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Kyloe Tower

Also known as, or recorded in historical documents as;
East Kyloe; Kylay; Kilo

In the civil parish of Kyloe.
In the historic county of Durham; North.
Modern Authority of Northumberland.
1974 county of Northumberland.

OS Map Grid Reference: NU05913975
Latitude 55.65125° Longitude -1.90763°

Kyloe Tower has been described as a certain Pele Tower.

There are masonry ruins/remnants remains.

This site is a scheduled monument protected by law.
This is a Grade 2 listed building protected by law*.

Description

Kyloe tower house is well preserved and retains significant archaeological deposits. It will contribute to any study of medieval settlement in the region. The monument includes the ruins of a late 14th or early 15th century medieval tower house situated on rising ground with extensive views northward towards the Northumberland coast. It is now part of a complex of farm buildings and its open views are obscured by trees to the north and east. The tower is rectangular in shape and measures 10m by 11.7m externally with walls of ashlar blocks about 2.5m thick. The tower stands to first floor level, marked by a chamfered plinth and chamfered set-back with walls 4.5m high. The original entrance to the ground floor lies at the west end of the south wall. It is now concealed externally by 19th century farm buildings. There is a single window loop in the east and west walls at ground floor level, but the eastern window loop has been enlarged to create an opening for access to the interior which is covered by a barrel vault. Internally, there is evidence of a possible loft structure at the springing of the vault, with the corbels which supported the wooden beams visible on the interior of the north and south walls. Access to the upper floors was by means of a newel stair in the south west corner entered through a small lobby. The south wall of the stair is the only part to stand above first floor level and has two square-headed window loops. The tower, which is Listed Grade II, is first mentioned in documents around 1450, was described as in good repair in 1560 and still inhabited in 1633. (Scheduling Report)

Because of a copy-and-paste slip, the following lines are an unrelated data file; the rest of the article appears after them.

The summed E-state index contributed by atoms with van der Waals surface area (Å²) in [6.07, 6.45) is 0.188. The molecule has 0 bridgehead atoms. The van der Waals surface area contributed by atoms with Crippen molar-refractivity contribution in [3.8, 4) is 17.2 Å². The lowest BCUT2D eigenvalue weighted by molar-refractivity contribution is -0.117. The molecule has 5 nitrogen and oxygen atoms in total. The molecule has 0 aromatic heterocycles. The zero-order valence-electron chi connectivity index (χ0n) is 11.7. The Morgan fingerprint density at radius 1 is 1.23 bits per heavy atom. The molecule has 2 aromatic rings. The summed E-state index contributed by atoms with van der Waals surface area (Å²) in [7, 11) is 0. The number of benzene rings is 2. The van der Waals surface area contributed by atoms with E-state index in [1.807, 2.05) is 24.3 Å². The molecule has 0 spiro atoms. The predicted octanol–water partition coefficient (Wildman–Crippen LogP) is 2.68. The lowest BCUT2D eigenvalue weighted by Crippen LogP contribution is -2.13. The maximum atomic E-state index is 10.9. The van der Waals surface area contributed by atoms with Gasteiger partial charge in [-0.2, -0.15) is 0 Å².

The tower is first mentioned circa 1450 and in 1560 is described as in good repair. It was still inhabited in 1633, but has since fallen into decay. In its original form, it consisted of a square tower standing in the N.W. corner of a small courtyard, the outline of which, to the east and south, may still be traced, although obscured by modern farm buildings. (PastScape ref. Bates)
Links to archaeological and architectural databases, mapping and other online resources

Data >
PastScape   County HER   Scheduling   Listing   I. O. E.
Maps >
OS getamap   Streetmap   Old-Maps   Where's the path   NLS maps  
Data/Maps > 
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Air Photos > 
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Sources of information, references and further reading
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Don't use metal detectors on historic sites without authorisation.
The information on this web page may be derived from information compiled by and/or copyright of English Heritage, County Historic Environment Records and other individuals and organisations. All the sources given should be consulted to identify the original copyright holder and permission obtained from them before use of the information on this site for commercial purposes.
The author and compiler of Gatehouse does not receive any income from the site and funds it himself. The information within this site is provided freely for educational purposes only.
The bibliography owes much to various bibliographies produced by John Kenyon for the Council for British Archaeology, the Castle Studies Group and others.
Suggestions for finding online and/or hard copies of bibliographical sources can be seen at this link.
Minor archaeological investigations, such as watching brief reports, and some other 'grey' literature is most likely to be held by H.E.R.s but is often poorly referenced and is unlikely to be recorded here, or elsewhere, but some suggestions can be found here.
The possible site or monument is represented on maps as a point location. This is a guide only. It should be noted that OS grid references defines an area, not a point location. In practice this means the actual center of the site or monument may often, but not always, be to the North East of the point shown. Locations derived from OS grid references and from latitude longitiude may differ by a small distance.
Further information on mapping and location can be seen at this link.
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Help is acknowledged.
*The listed building may not be the actual medieval building, but a building on the site of, or incorporating fragments of, the described site.
This record last updated on Wednesday, July 2, 2014

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